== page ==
Review of Language, Body, and Health
|EDITORS: McPherron, Paul. and Ramanathan, Vaidehi
TITLE: Language, Body, and Health
SERIES TITLE: Language and Social Processes [LSP] 2
PUBLISHER: De Gruyter Mouton
Simone C. Bacchini, Department of Social Sciences, The British Library, London, UK
In broad terms, the theme of this edited volume is the relationship between
language and the human body. The term ‘body’ is used here in a very broad sense;
it includes the healthy body and as well as the ailing one. It is concerned with
language about and by individuals experiencing a host of body-related issues,
such as visual impairment, organ transplants, chronic and terminal illnesses,
and mental conditions. Contributions are also concerned with language about and
by those near to those experiencing these issues, such as family members and
carers. They draw on a number of methodologies, disciplinary perspectives, and
theories. The analysed material comprises extant data as well as
ethnographically gathered ones. To use the phrase coined by one of the editors
(Ramanathan 2009), it is concerned with the ways in which bodies ‘get
languaged.’ The authors of the contributions address various aspects of the
terms in which body-related issues can be and are addressed. These include the
social, the cultural, the communicative, and the emotional. Each contribution
focuses on how, through language, “people with ailments or ‘unusual’ bodies’ get
positioned and slotted in certain ways'' (p. 1). Importantly, the volume
addresses the issue of how notions of ‘normalcy’ in relation to body-matters are
constructed and reproduced and the ways in which, through language,
‘dysfunctional’ bodies are publicly framed or hidden from view.
Following an introductory chapter by the editors (pp. 1-14), the volume is
divided into four sections. ''Bodies and communication'' (pp. 15-74) deals with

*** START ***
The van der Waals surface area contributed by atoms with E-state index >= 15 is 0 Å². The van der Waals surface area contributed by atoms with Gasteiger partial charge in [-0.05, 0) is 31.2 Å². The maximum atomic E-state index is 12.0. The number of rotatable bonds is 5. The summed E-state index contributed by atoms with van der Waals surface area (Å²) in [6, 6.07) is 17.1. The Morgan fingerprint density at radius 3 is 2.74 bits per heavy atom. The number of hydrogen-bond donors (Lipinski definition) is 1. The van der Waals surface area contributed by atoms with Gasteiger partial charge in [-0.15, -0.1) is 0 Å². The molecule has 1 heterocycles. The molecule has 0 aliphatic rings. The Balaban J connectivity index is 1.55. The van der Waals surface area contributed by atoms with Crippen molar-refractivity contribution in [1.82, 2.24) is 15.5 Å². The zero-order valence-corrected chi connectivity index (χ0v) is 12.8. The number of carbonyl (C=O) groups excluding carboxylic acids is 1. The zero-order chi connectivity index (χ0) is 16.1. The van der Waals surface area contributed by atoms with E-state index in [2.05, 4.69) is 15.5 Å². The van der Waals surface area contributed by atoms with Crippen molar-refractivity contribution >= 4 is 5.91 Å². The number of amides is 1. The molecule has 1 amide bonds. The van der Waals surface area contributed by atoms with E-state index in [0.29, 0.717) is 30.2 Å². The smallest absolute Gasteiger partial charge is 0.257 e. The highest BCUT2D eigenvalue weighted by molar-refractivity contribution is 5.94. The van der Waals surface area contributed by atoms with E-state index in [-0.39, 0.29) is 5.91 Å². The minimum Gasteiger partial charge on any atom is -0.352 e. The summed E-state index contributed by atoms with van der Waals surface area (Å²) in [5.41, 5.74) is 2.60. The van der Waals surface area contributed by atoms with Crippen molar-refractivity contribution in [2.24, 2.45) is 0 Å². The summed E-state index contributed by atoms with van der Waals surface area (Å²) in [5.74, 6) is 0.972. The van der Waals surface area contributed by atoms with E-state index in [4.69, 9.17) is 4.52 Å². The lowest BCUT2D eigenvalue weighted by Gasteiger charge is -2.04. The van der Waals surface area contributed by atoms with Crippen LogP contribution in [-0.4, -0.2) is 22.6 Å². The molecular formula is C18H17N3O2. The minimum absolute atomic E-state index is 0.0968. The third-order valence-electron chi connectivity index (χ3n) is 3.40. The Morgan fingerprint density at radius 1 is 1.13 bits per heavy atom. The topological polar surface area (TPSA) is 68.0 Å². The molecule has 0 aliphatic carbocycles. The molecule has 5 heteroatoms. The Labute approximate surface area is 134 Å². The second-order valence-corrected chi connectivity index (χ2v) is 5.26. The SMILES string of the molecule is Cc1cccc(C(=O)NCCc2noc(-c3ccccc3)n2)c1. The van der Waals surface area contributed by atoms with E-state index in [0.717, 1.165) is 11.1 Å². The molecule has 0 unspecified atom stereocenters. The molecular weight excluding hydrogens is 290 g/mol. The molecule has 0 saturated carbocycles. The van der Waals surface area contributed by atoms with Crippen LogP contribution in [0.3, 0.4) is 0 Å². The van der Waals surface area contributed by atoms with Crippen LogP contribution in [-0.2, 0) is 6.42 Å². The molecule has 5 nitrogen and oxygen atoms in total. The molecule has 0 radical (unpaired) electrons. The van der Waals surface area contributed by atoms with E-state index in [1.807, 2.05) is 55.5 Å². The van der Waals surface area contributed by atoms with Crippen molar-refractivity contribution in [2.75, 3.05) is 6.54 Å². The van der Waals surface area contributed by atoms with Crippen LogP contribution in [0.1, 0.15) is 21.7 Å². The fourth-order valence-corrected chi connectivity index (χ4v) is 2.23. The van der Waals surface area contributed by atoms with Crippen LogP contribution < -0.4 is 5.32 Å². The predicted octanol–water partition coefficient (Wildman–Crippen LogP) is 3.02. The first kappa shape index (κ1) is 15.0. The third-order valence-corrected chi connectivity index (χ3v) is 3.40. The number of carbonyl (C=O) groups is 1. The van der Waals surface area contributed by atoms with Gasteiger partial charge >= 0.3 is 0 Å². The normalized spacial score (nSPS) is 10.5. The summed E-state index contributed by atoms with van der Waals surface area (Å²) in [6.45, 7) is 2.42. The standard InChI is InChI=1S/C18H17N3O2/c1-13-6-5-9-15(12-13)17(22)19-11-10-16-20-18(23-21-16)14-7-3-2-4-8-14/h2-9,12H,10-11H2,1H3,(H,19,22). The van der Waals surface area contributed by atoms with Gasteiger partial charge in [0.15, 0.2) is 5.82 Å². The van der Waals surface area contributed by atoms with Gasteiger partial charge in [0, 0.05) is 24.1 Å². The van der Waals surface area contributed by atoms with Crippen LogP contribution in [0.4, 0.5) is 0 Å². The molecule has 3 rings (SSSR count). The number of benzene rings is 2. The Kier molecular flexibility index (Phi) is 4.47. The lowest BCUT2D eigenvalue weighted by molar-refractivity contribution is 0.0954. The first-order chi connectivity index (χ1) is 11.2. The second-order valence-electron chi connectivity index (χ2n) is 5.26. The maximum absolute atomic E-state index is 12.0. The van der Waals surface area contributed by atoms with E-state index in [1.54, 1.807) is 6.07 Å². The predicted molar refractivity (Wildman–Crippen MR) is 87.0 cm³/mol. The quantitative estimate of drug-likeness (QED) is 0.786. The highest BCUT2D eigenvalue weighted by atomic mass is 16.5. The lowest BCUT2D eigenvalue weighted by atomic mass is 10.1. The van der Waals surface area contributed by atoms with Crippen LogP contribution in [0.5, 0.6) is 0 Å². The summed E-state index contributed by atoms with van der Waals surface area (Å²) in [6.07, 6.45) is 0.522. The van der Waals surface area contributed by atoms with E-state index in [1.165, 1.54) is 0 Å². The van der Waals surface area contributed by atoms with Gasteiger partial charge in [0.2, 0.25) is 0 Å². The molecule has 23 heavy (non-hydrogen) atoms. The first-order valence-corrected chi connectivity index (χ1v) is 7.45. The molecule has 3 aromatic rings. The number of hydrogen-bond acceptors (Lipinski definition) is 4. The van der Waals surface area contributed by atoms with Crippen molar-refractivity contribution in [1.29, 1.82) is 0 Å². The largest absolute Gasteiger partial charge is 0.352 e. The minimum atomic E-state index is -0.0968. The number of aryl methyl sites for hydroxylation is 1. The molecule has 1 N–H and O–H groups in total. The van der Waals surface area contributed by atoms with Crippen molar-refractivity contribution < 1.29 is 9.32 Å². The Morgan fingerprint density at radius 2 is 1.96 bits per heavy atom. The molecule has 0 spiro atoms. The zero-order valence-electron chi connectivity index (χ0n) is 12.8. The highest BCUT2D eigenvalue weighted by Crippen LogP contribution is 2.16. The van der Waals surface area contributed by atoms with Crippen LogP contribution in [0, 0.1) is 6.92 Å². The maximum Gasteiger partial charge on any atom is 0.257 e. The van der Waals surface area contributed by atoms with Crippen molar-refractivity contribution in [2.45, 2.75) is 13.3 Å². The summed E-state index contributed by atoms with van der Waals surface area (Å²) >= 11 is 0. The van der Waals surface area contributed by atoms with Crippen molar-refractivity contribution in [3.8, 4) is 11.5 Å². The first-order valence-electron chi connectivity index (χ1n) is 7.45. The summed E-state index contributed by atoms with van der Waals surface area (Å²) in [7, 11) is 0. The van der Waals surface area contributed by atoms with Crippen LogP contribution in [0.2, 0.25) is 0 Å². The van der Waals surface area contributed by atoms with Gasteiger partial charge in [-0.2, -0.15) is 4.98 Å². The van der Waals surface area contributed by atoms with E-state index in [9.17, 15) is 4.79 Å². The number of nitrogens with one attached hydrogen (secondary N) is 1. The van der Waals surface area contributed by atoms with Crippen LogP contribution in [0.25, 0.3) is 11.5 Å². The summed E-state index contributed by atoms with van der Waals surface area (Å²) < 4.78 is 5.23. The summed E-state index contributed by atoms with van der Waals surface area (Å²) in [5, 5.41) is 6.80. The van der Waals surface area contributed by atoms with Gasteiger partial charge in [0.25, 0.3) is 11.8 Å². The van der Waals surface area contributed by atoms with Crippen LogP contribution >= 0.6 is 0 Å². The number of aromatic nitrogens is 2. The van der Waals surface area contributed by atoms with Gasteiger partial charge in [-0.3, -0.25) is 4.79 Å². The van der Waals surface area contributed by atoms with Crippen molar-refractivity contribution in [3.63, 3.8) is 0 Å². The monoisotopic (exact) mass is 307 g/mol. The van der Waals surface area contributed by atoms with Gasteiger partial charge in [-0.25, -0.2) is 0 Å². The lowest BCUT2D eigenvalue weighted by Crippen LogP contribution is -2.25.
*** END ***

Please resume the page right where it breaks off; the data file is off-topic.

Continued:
''abnormal'' or ''malfunctioning'' body-parts. “Bodies and cognitive ‘impairments’”
(pp. 75-144) deals with conditions which affect cognition, such as Alzheimer’s
disease and autism. ''Bodies and chronic ailments'' (pp. 145-171) contains essays
on long-term or chronic conditions, such as diabetes and rheumatoid arthritis.
The final section, ''Bodies and body performances'' (pp. 193-278), deals with ways
in which culture and society structure ''body enactments and performances.''
Section one opens with an essay by David Bolt titled ''Community, controversy,
and compromise: The language of visual impairment'' (pp. 15-36). With reference
to visual impairment, Bolt addresses the various debates that have been taking
place in recent decades within the disability community in relation to
terminological typology. He begins with an overview of the ways terms such as
''blindness'' and ''the blind'' have been used unproblematically until the 1960s.
The discussion is usefully positioned within current and well-established
debates on ''ableist'' discourses on impairment but focuses on what Bolt terms
''ocularcentrism'' in language about visual impairment. The author highlights how
the central role that vision is accorded among human experiences is reflected in
the plethora of phrases, metaphors, and various language usages that equate
unimpaired vision with full cognitive and experiential integrity. A consequence
of this is that, in a language like English, the word ''blindness'' and its
related concepts have almost exclusively negative connotations. This conclusion
is supported by an examination of dictionary entries for terms and expressions
related to blindness. Interestingly, Bold shows that of thirteen definitions of
the adjective ''blind'' twelve are negative and only one pertains to actual visual
impairment. However, even when not referring specifically to visual impairment,
such usages clearly translate in negative evaluations of not only visual
impairment but, crucially, of visually impaired individuals. Observations on how
words derive their meanings ''from the company they keep'' and of the effect this
has on people’s understanding and evaluation of real-world phenomena is not new.
Yet, Bold highlights how this common linguistic encoding of vision-related
phenomena is not only conducive to negative evaluations of visually-impaired
people, it also distorts the reality of the full spectrum of visual impairment.
The world of total darkness that such phrases and metaphors imply is rarely, if
ever, the case. In this reviewer’s opinion, the analysis would benefit further
from usage of large corpora, such as the Bank of English, to lend further
support to the author’s claims. Furthermore, historical corpora could be used to
give sounder grounding to claims relating to the stigma attached to blindness
from a diachronic perspective. Use of the OED would perhaps offered better and
more interesting results than the etymological notes found in the ''Encarta Wold
English Dictionary,'' which Bold uses.
The author than offers a concise and useful overview of the debates on
terminology which have been occurring since the inception of the disability
movement in the 1970s. In particular, he discusses what has come to be known as
the ''radical social model of disability,'' born out of a desire to contrast